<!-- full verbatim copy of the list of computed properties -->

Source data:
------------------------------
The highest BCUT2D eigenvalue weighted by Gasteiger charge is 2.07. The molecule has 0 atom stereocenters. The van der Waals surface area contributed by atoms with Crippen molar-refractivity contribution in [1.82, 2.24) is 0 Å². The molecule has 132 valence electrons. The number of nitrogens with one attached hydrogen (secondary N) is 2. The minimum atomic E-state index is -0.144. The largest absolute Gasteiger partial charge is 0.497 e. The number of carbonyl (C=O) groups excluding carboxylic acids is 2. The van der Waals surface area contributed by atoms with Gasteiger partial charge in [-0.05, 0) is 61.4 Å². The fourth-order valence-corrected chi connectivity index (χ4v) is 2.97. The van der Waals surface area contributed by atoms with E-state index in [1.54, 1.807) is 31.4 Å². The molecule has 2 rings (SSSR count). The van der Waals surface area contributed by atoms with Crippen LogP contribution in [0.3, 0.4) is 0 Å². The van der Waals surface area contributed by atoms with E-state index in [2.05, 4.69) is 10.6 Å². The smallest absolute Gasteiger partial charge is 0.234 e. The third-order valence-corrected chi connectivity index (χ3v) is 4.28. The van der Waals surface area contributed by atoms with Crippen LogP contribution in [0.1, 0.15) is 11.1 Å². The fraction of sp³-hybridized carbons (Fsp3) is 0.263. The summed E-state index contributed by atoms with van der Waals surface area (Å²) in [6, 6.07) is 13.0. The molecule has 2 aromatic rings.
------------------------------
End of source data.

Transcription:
The highest BCUT2D eigenvalue weighted by Gasteiger charge is 2.07. The molecule has 0 atom stereocenters. The van der Waals surface area contributed by atoms with Crippen molar-refractivity contribution in [1.82, 2.24) is 0 Å². The molecule has 132 valence electrons. The number of nitrogens with one attached hydrogen (secondary N) is 2. The minimum atomic E-state index is -0.144. The largest absolute Gasteiger partial charge is 0.497 e. The number of carbonyl (C=O) groups excluding carboxylic acids is 2. The van der Waals surface area contributed by atoms with Gasteiger partial charge in [-0.05, 0) is 61.4 Å². The fourth-order valence-corrected chi connectivity index (χ4v) is 2.97. The van der Waals surface area contributed by atoms with E-state index in [1.54, 1.807) is 31.4 Å². The molecule has 2 rings (SSSR count). The van der Waals surface area contributed by atoms with Crippen LogP contribution in [0.3, 0.4) is 0 Å². The van der Waals surface area contributed by atoms with E-state index in [2.05, 4.69) is 10.6 Å². The smallest absolute Gasteiger partial charge is 0.234 e. The third-order valence-corrected chi connectivity index (χ3v) is 4.28. The van der Waals surface area contributed by atoms with Crippen LogP contribution in [0.1, 0.15) is 11.1 Å². The fraction of sp³-hybridized carbons (Fsp3) is 0.263. The summed E-state index contributed by atoms with van der Waals surface area (Å²) in [6, 6.07) is 13.0. The molecule has 2 aromatic rings.